In an effort to help Sylvie, Grace has tried all the conventional ideas everyone has tossed her way. She becomes more and more frantic. She’s on her own to find out what’s wrong with Sylvie. There’s a constant sense that something about Sylvie is beyond her ability to help.
Out of a sense of helplessness, Grace calls Dominic, Sylvie’s father. She hasn’t seen him since before Sylvie was born and has never asked for help. Dominic has the ability to help support Sylvie but he’d asked Grace to have an abortion. Putting pride aside she calls Dominic and asks him to meet her for coffee.
. . . Pg 106 [“So, Grace, you and me,” he says. His eyes looking deep into mine. “We had our good times, didn’t we?”
He’s the only man I’ve ever loved, the father of my child. It’s not the way I’d have put it.
I watch him walk away from me, out the door and down the street, where the rain is coming on heavily now. Walking briskly, as though he’s glad to be gone. The rain that dribbles down the window blurs and smudges the shape of him, the way things blur when your eyes are wet with tears.]. . .
Grace reaches a point where her own life seems meaningless. It’s impossible for her to have friends or go on an occasional date. Every moment of her life is consumed with Sylvie’s needs.
Grace accepts that Sylvie may have lived a past life and brought it into this world with unresolved issues. The dangers haunting her daughter in the past may have transcended into Sylvie’s world of today.
Normally I would have been put off by the story development. I’ve never been one to read about past lives and moving through the universe, but Margaret Leroy’s characters are so fully developed and deliciously complex that I became engaged in the story and no one could have taken the book from me. I was reading to the end!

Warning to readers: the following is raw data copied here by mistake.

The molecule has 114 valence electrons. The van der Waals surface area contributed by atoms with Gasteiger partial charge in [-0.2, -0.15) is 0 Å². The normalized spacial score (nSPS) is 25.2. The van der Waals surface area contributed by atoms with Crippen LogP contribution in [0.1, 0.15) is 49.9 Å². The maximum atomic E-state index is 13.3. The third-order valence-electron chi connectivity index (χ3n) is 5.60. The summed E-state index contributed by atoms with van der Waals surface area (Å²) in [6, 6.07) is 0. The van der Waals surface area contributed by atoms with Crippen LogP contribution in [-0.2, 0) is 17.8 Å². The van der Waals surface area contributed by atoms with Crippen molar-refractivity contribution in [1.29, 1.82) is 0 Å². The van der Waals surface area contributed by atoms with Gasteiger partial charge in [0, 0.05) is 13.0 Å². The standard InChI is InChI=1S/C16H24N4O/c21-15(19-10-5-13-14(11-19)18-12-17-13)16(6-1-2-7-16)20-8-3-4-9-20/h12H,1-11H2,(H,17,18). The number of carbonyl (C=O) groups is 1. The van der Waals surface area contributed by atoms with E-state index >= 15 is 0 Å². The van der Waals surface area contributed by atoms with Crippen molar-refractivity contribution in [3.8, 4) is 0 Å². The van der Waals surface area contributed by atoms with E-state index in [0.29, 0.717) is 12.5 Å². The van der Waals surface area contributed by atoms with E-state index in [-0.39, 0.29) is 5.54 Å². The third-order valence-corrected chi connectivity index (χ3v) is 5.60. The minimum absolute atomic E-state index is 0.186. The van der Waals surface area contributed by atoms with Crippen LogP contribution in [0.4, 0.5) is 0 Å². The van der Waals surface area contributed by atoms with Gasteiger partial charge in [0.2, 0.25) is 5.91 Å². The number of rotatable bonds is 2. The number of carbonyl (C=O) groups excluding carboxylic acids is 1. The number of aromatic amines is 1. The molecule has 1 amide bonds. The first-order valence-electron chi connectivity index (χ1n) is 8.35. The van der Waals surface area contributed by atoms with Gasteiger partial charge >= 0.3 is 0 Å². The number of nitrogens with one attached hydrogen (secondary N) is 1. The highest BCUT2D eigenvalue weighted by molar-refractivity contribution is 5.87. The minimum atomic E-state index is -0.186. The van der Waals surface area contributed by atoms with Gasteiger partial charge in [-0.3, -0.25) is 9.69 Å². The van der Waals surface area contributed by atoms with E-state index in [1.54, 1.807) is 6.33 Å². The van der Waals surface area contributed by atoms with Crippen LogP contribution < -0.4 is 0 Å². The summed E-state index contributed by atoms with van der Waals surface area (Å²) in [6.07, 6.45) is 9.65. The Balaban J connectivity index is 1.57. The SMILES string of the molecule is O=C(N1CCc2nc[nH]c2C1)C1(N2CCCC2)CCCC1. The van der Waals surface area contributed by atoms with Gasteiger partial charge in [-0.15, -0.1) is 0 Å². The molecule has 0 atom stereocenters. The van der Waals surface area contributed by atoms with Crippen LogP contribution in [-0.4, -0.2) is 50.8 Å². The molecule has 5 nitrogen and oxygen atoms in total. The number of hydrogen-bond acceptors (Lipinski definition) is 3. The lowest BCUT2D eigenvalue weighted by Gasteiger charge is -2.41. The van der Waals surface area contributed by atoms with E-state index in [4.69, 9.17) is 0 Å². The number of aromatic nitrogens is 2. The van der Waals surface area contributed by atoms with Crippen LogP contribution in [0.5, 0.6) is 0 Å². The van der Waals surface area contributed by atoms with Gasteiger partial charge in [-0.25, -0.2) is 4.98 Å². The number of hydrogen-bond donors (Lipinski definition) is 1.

The pace of the novel never slowed. I saw, heard, and felt Grace’s anguish as she realized for the final time that she couldn’t help Sylvie. That whatever was wrong with her daughter, she couldn’t make it right.
Grace turns to Adam Winters for help. She has no other options and Adam has been willing to help from the first time Sylvie met with him. It helps the story that Adam has a grant from the university where he is employed and the grant allows him to pay for their expenses as they travel to Ireland from London where the deep interiors of Sylvie’s mind seems to reside.
Yes, My Darling Daughter by Margaret Leroy is character- driven and, within the multi-layered plot, emotions are captured and held hostage. A previous perception of what once was considered fact is shattered forever. Language is masterfully employed.
Powell’s Books compared Margaret Leroy to rank and file authors: Daphne du Maurier’s Rebecca, Henry James’s The Turn of the Screw, or, more recently, Patrick McGrath’s Asylum. I’d add Donna Tartt’s The Little Friend to this esteemed list.
Yes, My Darling Daughter is a page-turner from the first sentence. I highly recommend this novel for any book group and certainly any individual intrigued by complex characters, a well-thought out plot with numerous twists and turns and what seemed an impossible but believable ending. I’m now a bigger fan of Margaret Leroy than ever.
It’s interesting and informative to read the entire body of work of an author now that I’m reviewing books. The Soldier’s Wife is definitely women’s fiction. Postcards From Berlin is women’s fiction with mystery components added. Now, Yes, My Darling Daughter, I’d still categorize as women’s fiction with strong suspense elements. This novel will also appeal to readers who enjoy the psychological mystery component.
For me, Yes, My Darling Daughter was a five-star read and I don’t have a desire to place it in a genre category. This novel stands alone in a literary field shared by few.
I unconditionally recommend Yes, My Darling Daughter to book clubs and individuals alike. I could not put this fascinating tale aside.